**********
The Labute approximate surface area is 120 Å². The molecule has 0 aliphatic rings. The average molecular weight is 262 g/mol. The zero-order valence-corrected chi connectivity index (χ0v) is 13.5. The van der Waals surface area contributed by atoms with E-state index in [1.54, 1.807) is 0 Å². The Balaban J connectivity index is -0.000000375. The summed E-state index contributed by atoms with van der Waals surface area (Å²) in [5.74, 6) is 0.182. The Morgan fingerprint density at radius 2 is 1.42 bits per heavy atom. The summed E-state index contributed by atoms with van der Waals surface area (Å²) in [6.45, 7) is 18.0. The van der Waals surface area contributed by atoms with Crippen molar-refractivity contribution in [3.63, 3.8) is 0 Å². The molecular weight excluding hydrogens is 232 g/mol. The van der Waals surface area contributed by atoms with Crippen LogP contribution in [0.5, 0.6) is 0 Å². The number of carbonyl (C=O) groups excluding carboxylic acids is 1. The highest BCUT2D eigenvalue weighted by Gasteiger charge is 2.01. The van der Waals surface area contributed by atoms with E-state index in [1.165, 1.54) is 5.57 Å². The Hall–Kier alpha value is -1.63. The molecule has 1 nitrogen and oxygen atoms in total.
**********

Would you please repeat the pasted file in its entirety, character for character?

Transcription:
The Labute approximate surface area is 120 Å². The molecule has 0 aliphatic rings. The average molecular weight is 262 g/mol. The zero-order valence-corrected chi connectivity index (χ0v) is 13.5. The van der Waals surface area contributed by atoms with E-state index in [1.54, 1.807) is 0 Å². The Balaban J connectivity index is -0.000000375. The summed E-state index contributed by atoms with van der Waals surface area (Å²) in [5.74, 6) is 0.182. The Morgan fingerprint density at radius 2 is 1.42 bits per heavy atom. The summed E-state index contributed by atoms with van der Waals surface area (Å²) in [6.45, 7) is 18.0. The van der Waals surface area contributed by atoms with Crippen molar-refractivity contribution in [3.63, 3.8) is 0 Å². The molecular weight excluding hydrogens is 232 g/mol. The van der Waals surface area contributed by atoms with Crippen LogP contribution in [0.5, 0.6) is 0 Å². The number of carbonyl (C=O) groups excluding carboxylic acids is 1. The highest BCUT2D eigenvalue weighted by Gasteiger charge is 2.01. The van der Waals surface area contributed by atoms with E-state index in [1.165, 1.54) is 5.57 Å². The Hall–Kier alpha value is -1.63. The molecule has 1 nitrogen and oxygen atoms in total.